Blog: Making the Design Museum’s new home
Published: 23 May 2018
In May the Design Museum was the venue for a fascinating evening of presentations from designers who have recently travelled overseas on Churchill Fellowships. For me, this has a pleasing symmetry, as someone who is not only a Churchill Fellow themselves but was also a key figure in bringing the Design Museum to its new home in Kensington.
The site of the new museum is the former Commonwealth Institute building. The building is well known to me, as my father was also involved in its design and construction, in the 1950s and 1960s while working as a young structural engineer for the London County Council. My father and I, then aged six, actually built a model of the building before construction began.
Little did I know then that many years later I would play an important part in bringing new life and purpose to the building. After it was selected as the Design Museum’s new home in 2008, I was thrilled to be appointed Project Director of the Design Museum’s team responsible for the interior fit-out of the building, led by architect John Pawson. It proved to be a complex and challenging project, and it was a moment of immense satisfaction to me when the new Design Museum opened to the public in November 2016.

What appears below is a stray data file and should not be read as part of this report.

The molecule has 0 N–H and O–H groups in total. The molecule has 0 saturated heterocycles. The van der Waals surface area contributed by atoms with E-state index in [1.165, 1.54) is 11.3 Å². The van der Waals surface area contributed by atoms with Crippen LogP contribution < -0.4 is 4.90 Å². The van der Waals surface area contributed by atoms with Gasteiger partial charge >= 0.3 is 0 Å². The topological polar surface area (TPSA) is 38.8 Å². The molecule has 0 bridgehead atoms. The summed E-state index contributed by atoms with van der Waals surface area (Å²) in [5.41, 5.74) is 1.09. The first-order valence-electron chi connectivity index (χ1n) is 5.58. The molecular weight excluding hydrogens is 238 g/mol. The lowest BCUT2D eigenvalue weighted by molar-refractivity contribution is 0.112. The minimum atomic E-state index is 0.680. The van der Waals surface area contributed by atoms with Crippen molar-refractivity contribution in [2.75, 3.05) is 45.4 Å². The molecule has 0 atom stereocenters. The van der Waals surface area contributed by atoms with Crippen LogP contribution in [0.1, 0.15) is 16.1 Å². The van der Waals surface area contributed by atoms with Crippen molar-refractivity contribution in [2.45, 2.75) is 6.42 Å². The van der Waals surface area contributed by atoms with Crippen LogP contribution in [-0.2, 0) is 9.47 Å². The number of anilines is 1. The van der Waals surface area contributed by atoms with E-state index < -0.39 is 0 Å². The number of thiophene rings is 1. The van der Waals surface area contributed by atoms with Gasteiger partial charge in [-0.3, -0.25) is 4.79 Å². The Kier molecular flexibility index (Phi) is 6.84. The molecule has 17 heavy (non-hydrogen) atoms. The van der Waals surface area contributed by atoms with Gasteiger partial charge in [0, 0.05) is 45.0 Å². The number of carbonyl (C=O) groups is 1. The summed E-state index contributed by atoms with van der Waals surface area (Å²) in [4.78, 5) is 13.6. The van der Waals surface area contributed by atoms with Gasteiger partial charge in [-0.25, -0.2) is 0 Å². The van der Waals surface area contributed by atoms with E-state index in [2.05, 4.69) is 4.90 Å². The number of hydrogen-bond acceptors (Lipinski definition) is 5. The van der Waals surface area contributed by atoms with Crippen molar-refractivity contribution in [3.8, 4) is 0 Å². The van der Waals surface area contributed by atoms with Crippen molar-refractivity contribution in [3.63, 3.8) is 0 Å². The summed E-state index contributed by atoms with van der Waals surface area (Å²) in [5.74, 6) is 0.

At such moments, it’s interesting to reflect on the formative years of my career and spending three amazing months in the USA as part of my Churchill Fellowship in 1973 most certainly influenced my subsequent life. My project back then, which was supported by the Countryside Commission (now Natural England), focused on investigating how the USA’s National Park Service, various State Parks authorities and some smaller, private and not-for-profit organisations, enable large numbers of people to visit and enjoy environmentally sensitive areas without damaging them.
I gained self-confidence through my Fellowship, enabling me to pursue many exciting opportunities in my career, including working on the new Design Museum and my prior role with London’s Olympic Delivery Authority, helping to create the 2012 Olympic Park and then transforming it for its enduring, post-Games purposes.
My Fellowship also opened my eyes to the enormity of the real - as opposed to theoretical and academic - challenges of urban, landscape and building planning and design, and public realm creation and management. Undoubtedly it has had an enduring influence on the way in which I have approached all of the building, regeneration and infrastructure projects that I have tackled since.